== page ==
What are the three security issues with utilizing client-side plug-ins in a web application?

Client-side plug-ins are small code modules which fit into the browser and execute on the client machine. They come with following security risks-

  • Control over the client system

The plug-ins work by getting permissions over the browser and sessions. They can track network activity, store and access authentication cookies, monitor webpage content, access store passwords, control cache files, and more, depending on how they are coded. 1

  • Malicious code
    Most plug-ins are published on browser free markets (like the Chrome Extension store and Firefox plugin page) by independent developers working under pseudonyms. Neither Google nor Firefox has checked through the plugin code and they offer no guarantees for the authenticity of the plugin. A seemingly “helpful” plugin can quickly turn into adware or worse a virus which takes over the system.
  • Expose the client machine
    Letting the plugin install on the browser is akin to creating a direct unsecured bridge between the Internet and the client system. It is a security hole and a path of direct access for malware, rootkits, worms, and spyware.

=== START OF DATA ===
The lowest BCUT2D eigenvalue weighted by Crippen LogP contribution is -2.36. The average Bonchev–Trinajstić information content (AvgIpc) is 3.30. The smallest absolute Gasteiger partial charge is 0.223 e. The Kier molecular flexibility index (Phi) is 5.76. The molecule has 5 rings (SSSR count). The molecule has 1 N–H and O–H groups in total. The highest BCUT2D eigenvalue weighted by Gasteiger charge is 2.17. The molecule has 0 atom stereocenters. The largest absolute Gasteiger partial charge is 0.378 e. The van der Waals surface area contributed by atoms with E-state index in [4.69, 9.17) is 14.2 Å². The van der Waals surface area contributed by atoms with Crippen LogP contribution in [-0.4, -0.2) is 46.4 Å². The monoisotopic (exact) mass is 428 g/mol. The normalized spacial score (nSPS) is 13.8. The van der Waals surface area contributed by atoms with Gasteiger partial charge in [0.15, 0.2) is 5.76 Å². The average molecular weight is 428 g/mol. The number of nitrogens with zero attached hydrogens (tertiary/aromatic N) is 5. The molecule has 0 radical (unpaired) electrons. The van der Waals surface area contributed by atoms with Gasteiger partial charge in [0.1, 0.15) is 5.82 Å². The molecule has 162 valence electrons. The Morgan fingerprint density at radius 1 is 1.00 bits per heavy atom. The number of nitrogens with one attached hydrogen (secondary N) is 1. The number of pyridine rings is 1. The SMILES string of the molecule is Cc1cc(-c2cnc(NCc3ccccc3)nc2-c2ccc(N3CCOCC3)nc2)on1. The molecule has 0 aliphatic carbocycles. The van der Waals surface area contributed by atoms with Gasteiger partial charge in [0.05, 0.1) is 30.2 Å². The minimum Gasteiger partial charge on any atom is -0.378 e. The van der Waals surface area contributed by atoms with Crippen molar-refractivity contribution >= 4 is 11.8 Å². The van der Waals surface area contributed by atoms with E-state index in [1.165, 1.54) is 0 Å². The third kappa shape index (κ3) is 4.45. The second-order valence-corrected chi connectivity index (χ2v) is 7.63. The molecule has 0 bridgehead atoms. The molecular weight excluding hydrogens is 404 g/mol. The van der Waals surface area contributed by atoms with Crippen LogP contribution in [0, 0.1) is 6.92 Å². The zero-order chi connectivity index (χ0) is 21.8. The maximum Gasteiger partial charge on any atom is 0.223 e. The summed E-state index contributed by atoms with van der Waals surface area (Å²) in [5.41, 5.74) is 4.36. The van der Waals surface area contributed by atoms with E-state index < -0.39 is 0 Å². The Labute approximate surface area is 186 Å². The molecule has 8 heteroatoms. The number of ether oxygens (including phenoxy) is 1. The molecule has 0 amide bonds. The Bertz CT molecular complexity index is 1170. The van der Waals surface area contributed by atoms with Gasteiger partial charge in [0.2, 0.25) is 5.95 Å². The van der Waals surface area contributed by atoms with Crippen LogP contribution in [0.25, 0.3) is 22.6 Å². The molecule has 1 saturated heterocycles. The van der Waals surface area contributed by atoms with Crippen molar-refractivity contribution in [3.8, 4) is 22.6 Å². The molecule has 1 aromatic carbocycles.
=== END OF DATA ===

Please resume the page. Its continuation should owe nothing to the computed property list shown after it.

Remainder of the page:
Also, many users fail to update their plug-ins, leaving the system vulnerable to exploits.

The following examples illustrate the risks of the client-side plug-ins-

  • ArsTechia published a study in 2014, on how “adware vendors buy Chrome Extensions to send ad- and malware-filled updates”2. The study highlighted how “safe” plugins were bought by adware vendors who then pushed out ads and tracking code when the plugin updated.
  • Java plugin “applets” were once part of every browser. But the numerous security risks they posed caused Google Chrome and Microsoft Internet Explorer (and Edge) to stop supporting Java plugins in 2015. Finally, in January 2016, the “much-abused”3 Java plugin was finally put to rest by its creator: Oracle.
  • In 2012, Hungarian security researcher released a proof-of-concept on GitHub which demonstrated how he could control, remotely, “a piece of malware that functions as a browser extension and is capable of modifying Web pages, downloading and executing files, hijacking accounts, bypassing two-factor authentication security features enforced by some websites, and much more.” 4
  • Statistics from a plugin security study show that “that 94% of Adobe Shockwave, 70% of Java, 65% of Adobe Reader, and 42% of QuickTime installations in the enterprise were out-of-date” 5 and vulnerable to exploits in the wild.